As attorneys working with the older population and with individuals with disabilities, we frequently encounter clients and client family members who face hospitalization and operations. Because this isn’t a “legal environment,” we’re typically not involved beyond the preparation of an advance directive or other document appointing health care surrogates.
Patient advocacy is nevertheless a growing need. We’re particularly well positioned to develop guidelines, at minimum, for our clients who face medical challenges.
I’m not suggesting that this type of support and advice is in fact or should be deemed legal advice. It isn’t. Rather, it’s vitally important information that we’re well equipped to offer in light of our experience dealing with health care systems and the vagaries of aging.
Patient Advocate’s Role
The hardiest among us find it difficult to be assertive and independent or to gather facts when we’re ill. The stress and anxiety of being ill are enough to keep us from functioning optimally at best. In addition, the hospital environment itself, perhaps unintentionally, strips us of our normal life role. We wear hospital gowns that are uncomfortable and too revealing. The most sophisticated and erudite among us are suddenly called by our first names, infantilized. A Nobel Prize winning client of my office, revered in the scientific community and always referred to as “Professor,” was suddenly called “Jim” by nurses, certified nursing assistants and other well-meaning hospital staff members.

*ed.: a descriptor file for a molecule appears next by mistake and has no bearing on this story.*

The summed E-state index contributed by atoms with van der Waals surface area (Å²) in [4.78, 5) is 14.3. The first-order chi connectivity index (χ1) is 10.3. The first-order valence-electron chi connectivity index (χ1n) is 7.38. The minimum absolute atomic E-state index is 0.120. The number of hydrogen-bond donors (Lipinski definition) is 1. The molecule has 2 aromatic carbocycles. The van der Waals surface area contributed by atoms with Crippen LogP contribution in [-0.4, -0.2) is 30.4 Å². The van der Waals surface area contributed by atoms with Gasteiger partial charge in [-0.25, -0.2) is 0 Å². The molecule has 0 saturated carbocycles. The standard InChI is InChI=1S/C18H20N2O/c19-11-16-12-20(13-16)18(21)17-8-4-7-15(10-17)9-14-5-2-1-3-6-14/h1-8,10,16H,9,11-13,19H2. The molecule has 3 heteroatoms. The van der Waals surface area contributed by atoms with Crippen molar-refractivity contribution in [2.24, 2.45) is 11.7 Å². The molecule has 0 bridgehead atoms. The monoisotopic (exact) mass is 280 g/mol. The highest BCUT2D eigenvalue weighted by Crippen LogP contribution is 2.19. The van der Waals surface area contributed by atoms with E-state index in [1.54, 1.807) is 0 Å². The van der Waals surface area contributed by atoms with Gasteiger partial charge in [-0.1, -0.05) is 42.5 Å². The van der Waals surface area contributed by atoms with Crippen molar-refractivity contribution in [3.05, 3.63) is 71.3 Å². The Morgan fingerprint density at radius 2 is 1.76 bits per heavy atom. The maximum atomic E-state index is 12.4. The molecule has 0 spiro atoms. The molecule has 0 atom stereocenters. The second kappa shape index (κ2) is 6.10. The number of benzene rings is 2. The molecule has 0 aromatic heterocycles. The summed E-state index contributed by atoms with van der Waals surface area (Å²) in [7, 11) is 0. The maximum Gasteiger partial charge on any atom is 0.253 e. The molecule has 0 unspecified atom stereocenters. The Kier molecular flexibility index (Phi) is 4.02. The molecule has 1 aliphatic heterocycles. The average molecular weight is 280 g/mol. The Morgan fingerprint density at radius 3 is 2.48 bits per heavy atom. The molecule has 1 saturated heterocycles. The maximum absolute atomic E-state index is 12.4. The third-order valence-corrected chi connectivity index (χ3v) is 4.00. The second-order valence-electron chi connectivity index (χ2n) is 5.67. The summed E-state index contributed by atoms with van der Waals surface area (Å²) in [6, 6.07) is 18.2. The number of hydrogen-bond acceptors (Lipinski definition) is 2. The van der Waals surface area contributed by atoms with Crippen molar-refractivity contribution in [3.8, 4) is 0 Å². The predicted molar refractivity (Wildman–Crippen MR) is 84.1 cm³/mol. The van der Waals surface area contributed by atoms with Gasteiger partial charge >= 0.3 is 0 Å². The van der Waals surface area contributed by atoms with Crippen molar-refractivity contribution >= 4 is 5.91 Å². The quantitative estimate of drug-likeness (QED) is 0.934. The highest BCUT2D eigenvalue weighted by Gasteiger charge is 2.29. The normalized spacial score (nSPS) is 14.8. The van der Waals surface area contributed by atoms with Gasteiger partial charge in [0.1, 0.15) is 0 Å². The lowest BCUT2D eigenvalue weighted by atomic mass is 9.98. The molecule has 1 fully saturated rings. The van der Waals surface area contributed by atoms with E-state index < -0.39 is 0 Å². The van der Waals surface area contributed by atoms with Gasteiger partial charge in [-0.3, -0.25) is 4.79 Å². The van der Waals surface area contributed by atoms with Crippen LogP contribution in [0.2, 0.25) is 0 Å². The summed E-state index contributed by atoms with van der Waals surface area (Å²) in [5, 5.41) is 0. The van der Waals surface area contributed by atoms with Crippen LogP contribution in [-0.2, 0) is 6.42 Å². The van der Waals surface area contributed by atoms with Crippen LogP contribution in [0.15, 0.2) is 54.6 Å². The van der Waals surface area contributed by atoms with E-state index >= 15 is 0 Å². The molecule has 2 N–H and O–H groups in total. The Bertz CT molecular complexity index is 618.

So, it’s a multi-faceted challenge to ask the right questions and to protect ourselves.
While there are professional patient advocates who work in myriad settings, my focus is on helping families and friends with some tips about how to “be there” for their loved one when he’s facing hospitalization. To understand how important this is, one unfortunately has to understand that hospitals aren’t always safe havens. Far from it.
Clients Facing Hospitalization
Our clients are of all ages and health statuses—healthy, ill, injured, chronically ill, dealing with disabilities and/ or providing care for others.
We counsel all of them about end-of-life decisions. We help them express how they want to be treated when they can no longer make decisions. We encourage them to think about whether they want to be home or in a hospital when end of life is near; whether they want to be kept on life support and under what circumstances. We bring up many other issues that arise when someone has permanently lost capacity.
We push them to communicate to those closest to them, as well as to their medical professionals, their assumptions, thoughts, values and feelings.
We often know whether a client has a chronic or life-threatening illness, is about to undergo surgery and/or is facing an imminent hospitalization. These experiences are in the medical realm, and we may not be involved unless a specific legal problem arises or long-term care (LTC) costs are on the horizon. However, we’re in a position to offer help. Knowing at least some of the basics about patient safety allows the opportunity to provide practical, possibly life-saving advice at a time when it can accomplish the most.
Medical error. The unintended down side of medicine is the very real risk of being harmed by errors and certain practices that may occur in medical care and the institutions that provide it. The estimated number of deaths in the United States resulting from preventable medical error differs. But, whether we accept the Johns Hopkins patient safety experts’ number of 250,000 (or 700 deaths per day)1 or the Journal of Patient Safety estimate of 440,000,2 either number is too high.